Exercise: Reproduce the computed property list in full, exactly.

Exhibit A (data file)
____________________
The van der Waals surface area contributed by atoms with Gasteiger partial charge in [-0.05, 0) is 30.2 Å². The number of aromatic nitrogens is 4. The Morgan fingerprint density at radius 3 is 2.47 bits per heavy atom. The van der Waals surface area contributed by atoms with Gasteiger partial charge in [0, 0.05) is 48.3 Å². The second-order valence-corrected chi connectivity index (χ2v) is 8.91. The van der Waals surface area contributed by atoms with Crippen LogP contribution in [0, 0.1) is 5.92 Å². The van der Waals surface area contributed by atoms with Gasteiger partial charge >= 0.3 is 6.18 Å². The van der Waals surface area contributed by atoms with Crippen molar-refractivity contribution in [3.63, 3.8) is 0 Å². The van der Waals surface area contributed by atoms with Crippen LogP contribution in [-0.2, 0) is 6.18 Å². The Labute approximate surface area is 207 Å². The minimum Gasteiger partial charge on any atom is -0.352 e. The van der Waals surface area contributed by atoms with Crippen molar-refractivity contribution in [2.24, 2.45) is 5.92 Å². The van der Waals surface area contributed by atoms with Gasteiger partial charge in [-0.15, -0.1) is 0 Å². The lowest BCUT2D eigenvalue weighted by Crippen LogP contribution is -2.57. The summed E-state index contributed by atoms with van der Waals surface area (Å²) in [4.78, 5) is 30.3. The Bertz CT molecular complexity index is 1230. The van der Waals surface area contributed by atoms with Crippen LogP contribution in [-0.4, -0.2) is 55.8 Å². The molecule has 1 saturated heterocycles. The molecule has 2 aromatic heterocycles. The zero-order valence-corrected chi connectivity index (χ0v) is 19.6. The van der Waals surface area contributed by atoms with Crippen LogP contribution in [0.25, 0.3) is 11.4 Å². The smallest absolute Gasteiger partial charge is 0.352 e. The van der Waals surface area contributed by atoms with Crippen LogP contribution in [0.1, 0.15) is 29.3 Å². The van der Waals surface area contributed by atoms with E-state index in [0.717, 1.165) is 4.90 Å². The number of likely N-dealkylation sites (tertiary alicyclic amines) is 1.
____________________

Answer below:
The van der Waals surface area contributed by atoms with Gasteiger partial charge in [-0.05, 0) is 30.2 Å². The number of aromatic nitrogens is 4. The Morgan fingerprint density at radius 3 is 2.47 bits per heavy atom. The van der Waals surface area contributed by atoms with Gasteiger partial charge in [0, 0.05) is 48.3 Å². The second-order valence-corrected chi connectivity index (χ2v) is 8.91. The van der Waals surface area contributed by atoms with Crippen LogP contribution in [0, 0.1) is 5.92 Å². The van der Waals surface area contributed by atoms with Gasteiger partial charge >= 0.3 is 6.18 Å². The van der Waals surface area contributed by atoms with Crippen molar-refractivity contribution in [3.63, 3.8) is 0 Å². The van der Waals surface area contributed by atoms with Crippen LogP contribution in [-0.2, 0) is 6.18 Å². The Labute approximate surface area is 207 Å². The minimum Gasteiger partial charge on any atom is -0.352 e. The van der Waals surface area contributed by atoms with Crippen molar-refractivity contribution in [2.24, 2.45) is 5.92 Å². The van der Waals surface area contributed by atoms with Gasteiger partial charge in [-0.15, -0.1) is 0 Å². The lowest BCUT2D eigenvalue weighted by Crippen LogP contribution is -2.57. The summed E-state index contributed by atoms with van der Waals surface area (Å²) in [4.78, 5) is 30.3. The Bertz CT molecular complexity index is 1230. The van der Waals surface area contributed by atoms with Crippen LogP contribution in [-0.4, -0.2) is 55.8 Å². The molecule has 1 saturated heterocycles. The molecule has 2 aromatic heterocycles. The zero-order valence-corrected chi connectivity index (χ0v) is 19.6. The van der Waals surface area contributed by atoms with Crippen LogP contribution in [0.25, 0.3) is 11.4 Å². The smallest absolute Gasteiger partial charge is 0.352 e. The van der Waals surface area contributed by atoms with Crippen LogP contribution in [0.1, 0.15) is 29.3 Å². The van der Waals surface area contributed by atoms with E-state index in [0.717, 1.165) is 4.90 Å². The number of likely N-dealkylation sites (tertiary alicyclic amines) is 1.